International Guests

International Guests / Arriving By Air / Arriving By Car / Arriving By Bus / Arriving By Train / Arriving By Public Transit / Parking


Welcome! – Bienvenidos! – Bienvenue!

Willkommen! – Bem-vindo! – Benvenuto!

歓迎 – 欢迎 – 환영 – добро пожаловать


Furry Weekend Atlanta is happy to extend a warm greeting to our international guests! We are glad you will be joining us this year and hope that you enjoy your trip to Atlanta and to the United States of America!

Getting In:

Please understand that, following the events of September 11, 2001, the transportation system in the United States is very sensitive to foreign visitors. This does not mean that foreign visitors are unwelcome, but that there are extra hoops they must jump through. Please follow all guidelines and instructions to the letter. Be prepared with at least three forms of current identification and full details about your travel plans including how you plan to get to your location and full contact information.

Under no circumstances are you to joke, AT ALL, with security or anyone else in a security zone or checkpoint area. Certain words, such as bomb, gun, fire, or other related words, will set off alarm bells with security people. Finish the humor before you get to the security area. If you listen carefully to what a security person tells you and do exactly as you are told, you should have no problems.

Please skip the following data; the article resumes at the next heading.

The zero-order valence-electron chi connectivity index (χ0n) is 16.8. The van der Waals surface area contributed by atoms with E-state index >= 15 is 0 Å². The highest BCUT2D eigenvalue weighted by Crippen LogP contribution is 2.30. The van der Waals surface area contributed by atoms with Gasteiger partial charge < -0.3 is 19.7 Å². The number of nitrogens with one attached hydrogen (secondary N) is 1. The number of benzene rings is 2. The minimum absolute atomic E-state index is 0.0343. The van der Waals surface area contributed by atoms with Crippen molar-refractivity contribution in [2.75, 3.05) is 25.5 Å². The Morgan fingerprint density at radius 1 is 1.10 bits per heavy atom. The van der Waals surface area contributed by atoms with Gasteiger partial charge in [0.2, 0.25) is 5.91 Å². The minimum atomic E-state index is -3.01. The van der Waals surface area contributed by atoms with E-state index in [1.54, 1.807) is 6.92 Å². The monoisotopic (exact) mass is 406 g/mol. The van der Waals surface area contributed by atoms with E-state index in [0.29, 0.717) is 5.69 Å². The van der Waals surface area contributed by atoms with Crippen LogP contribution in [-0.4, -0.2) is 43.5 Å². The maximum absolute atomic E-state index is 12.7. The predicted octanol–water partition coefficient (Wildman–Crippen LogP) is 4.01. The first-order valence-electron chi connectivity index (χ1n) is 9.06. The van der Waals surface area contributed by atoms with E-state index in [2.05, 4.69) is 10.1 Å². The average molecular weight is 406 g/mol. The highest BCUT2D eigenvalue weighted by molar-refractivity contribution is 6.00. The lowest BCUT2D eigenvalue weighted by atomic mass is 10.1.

All non-residents of the United States will need a valid, current passport that has a machine-readable bar code on the front page. Most modern passports do, but if you are unsure you should check with your nearest United States embassy for verification.

The United States has visa agreements with certain countries in addition to our neighboring countries of Canada and Mexico. The state department has set up a list of countries with which these agreements are valid. If your country is not on that list, you will probably need a visa. If you are not sure, contact your airline or a travel agent; they should be able to assist you. A great resource for more information on Visa Waiver Countries and the Electronic System of Travel Authorization (ESTA) application process can be found at Follow their ESTA Guide to see if you are required to be authorized under ESTA.

Visa waiver visitors should note that returning the green card stapled to their passport on entry is their responsibility. If it is not returned at the end of your visit, you might be deemed to have stayed in the US and then be refused entry in future.

All non-resident tourists entering the United States will be required to proof of hotel booking for the duration of your stay, and may be required to provide an address where they will be staying during their visit to the United States. The address of the hotel is:

The Marriott Marquis Hotel
265 Peachtree Center Ave.
Atlanta, GA 30303
United States of America

Visitors arriving to Atlanta’s International Airport will arrive in the International Concourse F, where customs and immigration is located. After clearing customs you can continue your journey to the United States.

If you will be driving to the United States, be sure to have documents including car insurance, rental agreements, drivers license, etc., before trying to enter the US, as the process has become more strict in the last few years.